F*ck, Frack or Fiddlesticks? – What to do about swearing

Profanity – it’s the best. It can be funny, shocking, cruel, cathartic, revealing and frustrating all at the same time. Use it. Use it in your writing, in your emails; even at your mum.

This is not a blog about whether or not we should use profanity in fiction. The answer to that is: “Do what the voice demands.”

If your character is the kind of person who would swear in a given situation, by all means, let the filth spit from their lips.

Don’t worry about offending prudes. If you’re specifically writing for prudes, you’ll likely not have any characters that would swear anyway. After all, elves and fairies and kiddy-winks and magic stoats don’t swear, do they? No…

Condescension aside, don’t let causing offence be the deciding factor – “shocking” is one of your tools as an author. Why disarm yourself of one of your tools?

Of course, there is such a thing as overuse. Swearing all the time lessens its impact, and dulls its shock factor. Think about it: what’s more shocking, a teenage boy swearing at his mother? Or a mother swearing at her teenage boy?

Right – the latter, because maybe she’d only swear as a last resort, or because she’s at the end of her tether. Maybe she’s a terrible mother, which might be shocking in itself. Regardless, there is emotional content, to paraphrase Bruce Lee.

What I wanted to explore in this blog is invented profanity.

Made-up swear words are part and parcel of television series. They allow the writers of various genres to circumnavigate the censors by employing words that sound like they could be rude, but that they’ve invented, so they can’t possibly offend.

A prime example is the Battlestar Gallactica reboot’s use of the word “frack” as a thinly veiled replacement for “fuck” that nevertheless avoids censorship. Usage includes:

“Frack you”

“There’s no fracking way”

“What the frack is going on?” and

“Let’s frack”

We all know what it means; it’s self-evident from its very usage. In the same way, we (usually) know what the tabloids mean when they fill their copy with as******s (asterisks). The difference is, using “frack” in its many forms allows the actors to utter the profanity with impunity.

This technique is also often used in comedy, from Father Jack’s constant cries of “Feck!” in Father Ted, via the hilarious use of “Smeg” in Red Dwarf, to The Inbetweeners’ ingeniously familiar use of the word, “Clunge”.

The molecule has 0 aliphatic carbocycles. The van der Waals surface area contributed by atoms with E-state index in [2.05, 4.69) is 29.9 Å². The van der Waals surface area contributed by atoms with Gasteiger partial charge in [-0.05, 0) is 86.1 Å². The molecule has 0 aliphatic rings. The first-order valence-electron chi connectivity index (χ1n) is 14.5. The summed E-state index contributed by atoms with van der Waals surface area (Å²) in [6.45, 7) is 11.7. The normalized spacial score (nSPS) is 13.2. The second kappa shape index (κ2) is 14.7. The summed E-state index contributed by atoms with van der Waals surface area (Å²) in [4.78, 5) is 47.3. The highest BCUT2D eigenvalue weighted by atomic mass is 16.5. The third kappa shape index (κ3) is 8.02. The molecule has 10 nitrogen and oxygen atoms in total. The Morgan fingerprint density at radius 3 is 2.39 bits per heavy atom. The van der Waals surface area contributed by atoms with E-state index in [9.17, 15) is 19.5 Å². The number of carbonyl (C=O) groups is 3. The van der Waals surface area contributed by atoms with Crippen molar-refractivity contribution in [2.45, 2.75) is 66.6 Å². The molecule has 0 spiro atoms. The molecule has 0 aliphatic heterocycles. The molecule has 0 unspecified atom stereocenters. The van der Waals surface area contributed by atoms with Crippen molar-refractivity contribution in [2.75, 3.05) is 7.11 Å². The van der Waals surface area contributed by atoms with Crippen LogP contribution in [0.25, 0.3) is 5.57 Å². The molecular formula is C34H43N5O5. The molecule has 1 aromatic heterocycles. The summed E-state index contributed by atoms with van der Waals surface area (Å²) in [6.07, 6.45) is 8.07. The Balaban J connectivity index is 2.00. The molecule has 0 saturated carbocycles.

Just say it out loud:



Where “feck” is just a shift of the vowel, “clunge” is an expertly sculpted word that sounds awful without ever admitting its meaning. Part cunt, part minge, part lunge – only the teenage harbingers-of-awkward truly know what “clunge” really means. (Or maybe they don’t, maybe the boys just pretend to know; either way, it’s exceptional.)

Fantasy fuck-shun

Rarely, before Game of Thrones, did we have so much profanity in fantasy works, despite the colourful language we have enjoyed since the dawn of English-language literature, with Chaucer’s foul-mouthed pilgrims, not to mention Shakespeare’s celebrated filth.

“Fuck” and “cunt” and “shit” and “piss” are all par for the course now that George RR Martin has reminded us how naughty but nice these words can be.

As for my own work, I am obliged to follow the rules of the world I have invented: the story I’m writing is based in the afterlife, where people only have half-memories of their lives on Earth and members of disparate eras mingle. Technology, culture and language are gleaned from the dreams of those with a rare coupling with the old world.

Initially, I thought I would make up some words. I was worried about causing offence, or that expletives would seem extreme in a fantasy setting.

Far too many times I’ve heard my middle-class Mother say: “Always write as though your Mommy’s reading,” hoping that that would quell the cursing. Well, sorry, but fuck bollocks to that.

People swear. Teenagers swear, adults swear, octogenarians swear, and – by Jove – the lot of them have been doing it since Neanderthal man said “Ugg” as he gestured clumsily at his own cock.

However, in my timeless world, where elements of culture and language emerge and propagate from disparate eras, mightn’t I take a few curses from Anglo-Saxon, Latin and Shakespearean and merge them with the modern parlance?

I’ve no need to invent words, when so many have come and gone like the dodos of foul language. I have a rich history of insults to draw from, which will both enrich the language and reenforce the concept of overlapping epochs.

You bunch of queyntes.

Wash your mouth out

So, to swear or not to swear? That is the question. Simply put, it depends on your world and on your characters. Consider the cultural and historical setting and let the characters in that environment decide for you.

(That might sound like a cop out, so by all means share your decision (or indecision) in the comments.)

It may be the only aspect in storytelling in which you shouldn’t consider your reader (unless, of course, you’re writing children’s fiction).

Now, sod off.

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